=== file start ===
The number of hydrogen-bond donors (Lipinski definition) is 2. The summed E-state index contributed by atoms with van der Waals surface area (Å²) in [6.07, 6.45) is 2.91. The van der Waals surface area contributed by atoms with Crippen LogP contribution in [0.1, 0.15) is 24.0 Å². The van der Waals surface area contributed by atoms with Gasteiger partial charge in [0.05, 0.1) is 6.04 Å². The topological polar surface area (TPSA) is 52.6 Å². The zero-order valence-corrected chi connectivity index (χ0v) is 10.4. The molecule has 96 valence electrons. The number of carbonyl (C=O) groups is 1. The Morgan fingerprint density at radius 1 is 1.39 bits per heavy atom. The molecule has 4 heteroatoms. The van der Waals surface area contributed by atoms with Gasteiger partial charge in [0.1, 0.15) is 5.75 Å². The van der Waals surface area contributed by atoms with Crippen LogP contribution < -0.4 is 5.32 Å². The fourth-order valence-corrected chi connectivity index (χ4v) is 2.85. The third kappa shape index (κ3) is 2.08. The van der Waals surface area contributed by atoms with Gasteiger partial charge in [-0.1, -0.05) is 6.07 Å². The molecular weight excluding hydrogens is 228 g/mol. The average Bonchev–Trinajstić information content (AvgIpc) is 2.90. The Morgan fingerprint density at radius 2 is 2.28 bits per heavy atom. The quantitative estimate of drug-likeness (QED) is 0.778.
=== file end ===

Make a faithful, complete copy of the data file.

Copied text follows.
The number of hydrogen-bond donors (Lipinski definition) is 2. The summed E-state index contributed by atoms with van der Waals surface area (Å²) in [6.07, 6.45) is 2.91. The van der Waals surface area contributed by atoms with Crippen LogP contribution in [0.1, 0.15) is 24.0 Å². The van der Waals surface area contributed by atoms with Gasteiger partial charge in [0.05, 0.1) is 6.04 Å². The topological polar surface area (TPSA) is 52.6 Å². The zero-order valence-corrected chi connectivity index (χ0v) is 10.4. The molecule has 96 valence electrons. The number of carbonyl (C=O) groups is 1. The Morgan fingerprint density at radius 1 is 1.39 bits per heavy atom. The molecule has 4 heteroatoms. The van der Waals surface area contributed by atoms with Gasteiger partial charge in [0.1, 0.15) is 5.75 Å². The van der Waals surface area contributed by atoms with Crippen LogP contribution < -0.4 is 5.32 Å². The fourth-order valence-corrected chi connectivity index (χ4v) is 2.85. The third kappa shape index (κ3) is 2.08. The van der Waals surface area contributed by atoms with Gasteiger partial charge in [-0.1, -0.05) is 6.07 Å². The molecular weight excluding hydrogens is 228 g/mol. The average Bonchev–Trinajstić information content (AvgIpc) is 2.90. The Morgan fingerprint density at radius 2 is 2.28 bits per heavy atom. The quantitative estimate of drug-likeness (QED) is 0.778.